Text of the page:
If you’re going to skip dental visits – as some folks continue to do in this pandemic, despite the low likelihood of COVID transmission – you’ve got to make sure you’re at least practicing good home care.
That means more than just brushing and flossing. It also includes things like eating healthfully, getting enough quality sleep and physical activity, and managing stress.
But some of these things can seem harder for many to come by these days – at least judging from the results of a recent survey by the American Association of Endodontists (root canal specialists).
In fact, about 1 in 5 Americans admit that they’ve not been brushing their teeth at all. About 1 in 4 reported “forgetting” to brush at night. The same number said that disrupted routines had them brushing later each morning, as well.
Slightly fewer owned up to flossing less frequently these days, with 23% saying they don’t floss at all. That’s actually a bit of an improvement over pre-pandemic reports. Still, considering that most people fail to floss daily, that’s not saying a whole heck of a lot.
On top of that, about a third confessed to eating more sweet stuff – a habit that makes oral hygiene all the more important.
Is it any wonder then that dentists have been reporting more cases of decayed and damaged teeth during the pandemic? Not only do you have trends like the above and an increase of stress contributing to bruxing and TMJ troubles; there’s also anecdotal evidence that regular mask-wear may be leading to more problems with dry mouth, bad breath, cavities, and other issues – yet another reason why it’s so important to keep up with both your home care and regular dental visits.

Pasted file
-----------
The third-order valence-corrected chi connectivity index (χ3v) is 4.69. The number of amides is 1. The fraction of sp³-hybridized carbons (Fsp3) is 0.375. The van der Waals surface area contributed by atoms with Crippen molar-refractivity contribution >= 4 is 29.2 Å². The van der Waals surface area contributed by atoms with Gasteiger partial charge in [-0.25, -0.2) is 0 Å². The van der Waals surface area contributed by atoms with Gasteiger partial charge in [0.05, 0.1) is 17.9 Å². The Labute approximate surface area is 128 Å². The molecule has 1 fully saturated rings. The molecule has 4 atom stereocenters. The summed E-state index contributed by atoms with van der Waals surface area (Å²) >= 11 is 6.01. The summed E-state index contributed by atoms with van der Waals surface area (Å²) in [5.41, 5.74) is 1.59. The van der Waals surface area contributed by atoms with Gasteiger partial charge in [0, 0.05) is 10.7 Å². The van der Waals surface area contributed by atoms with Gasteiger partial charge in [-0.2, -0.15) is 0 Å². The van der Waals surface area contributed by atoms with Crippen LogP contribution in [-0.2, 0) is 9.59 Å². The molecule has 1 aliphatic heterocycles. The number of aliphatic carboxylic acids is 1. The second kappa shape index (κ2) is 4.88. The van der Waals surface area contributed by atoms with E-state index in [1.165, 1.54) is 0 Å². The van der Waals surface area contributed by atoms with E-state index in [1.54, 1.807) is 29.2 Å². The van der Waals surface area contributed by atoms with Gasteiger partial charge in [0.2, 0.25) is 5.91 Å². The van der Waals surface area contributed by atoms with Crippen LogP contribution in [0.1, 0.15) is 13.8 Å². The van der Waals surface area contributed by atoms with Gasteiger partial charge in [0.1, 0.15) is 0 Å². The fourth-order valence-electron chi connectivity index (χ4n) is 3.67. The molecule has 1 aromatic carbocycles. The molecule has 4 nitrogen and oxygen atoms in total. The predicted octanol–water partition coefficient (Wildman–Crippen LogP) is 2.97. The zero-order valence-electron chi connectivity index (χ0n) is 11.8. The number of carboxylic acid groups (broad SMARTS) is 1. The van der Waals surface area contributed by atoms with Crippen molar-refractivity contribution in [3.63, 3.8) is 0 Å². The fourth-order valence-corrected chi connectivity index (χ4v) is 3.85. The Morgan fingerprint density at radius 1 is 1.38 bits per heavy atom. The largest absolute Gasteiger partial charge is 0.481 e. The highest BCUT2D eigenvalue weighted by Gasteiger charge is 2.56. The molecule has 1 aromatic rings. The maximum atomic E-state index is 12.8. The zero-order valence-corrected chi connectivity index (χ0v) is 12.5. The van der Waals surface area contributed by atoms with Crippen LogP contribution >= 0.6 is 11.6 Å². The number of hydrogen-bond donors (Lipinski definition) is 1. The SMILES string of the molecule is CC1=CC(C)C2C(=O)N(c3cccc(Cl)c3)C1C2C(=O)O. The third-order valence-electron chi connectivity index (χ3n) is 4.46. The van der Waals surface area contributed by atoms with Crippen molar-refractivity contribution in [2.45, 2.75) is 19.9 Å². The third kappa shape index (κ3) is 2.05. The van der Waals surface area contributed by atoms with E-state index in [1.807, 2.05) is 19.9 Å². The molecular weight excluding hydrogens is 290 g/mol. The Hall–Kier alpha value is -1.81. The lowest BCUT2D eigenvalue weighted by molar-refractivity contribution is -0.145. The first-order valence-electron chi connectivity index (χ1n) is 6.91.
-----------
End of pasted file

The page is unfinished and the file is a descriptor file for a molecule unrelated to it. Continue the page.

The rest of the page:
Although “every six months” is the traditional rule for how often you should get an exam and professional cleaning, the time between visits can vary, depending on your current oral health. If you’re among the half of adults over 30 with gum disease, more frequent deep cleanings are usually needed to keep the disease from progressing and making a future of tooth loss more likely. .
If you’ve found your own oral health habits slipping during the strange days of this pandemic, we encourage you to recommit to practicing good home care and seeing your dentist as often as recommended. After all, dental problems typically only get harder and more expensive to treat the longer you try to ignore them. Prevention remains the best dental insurance available.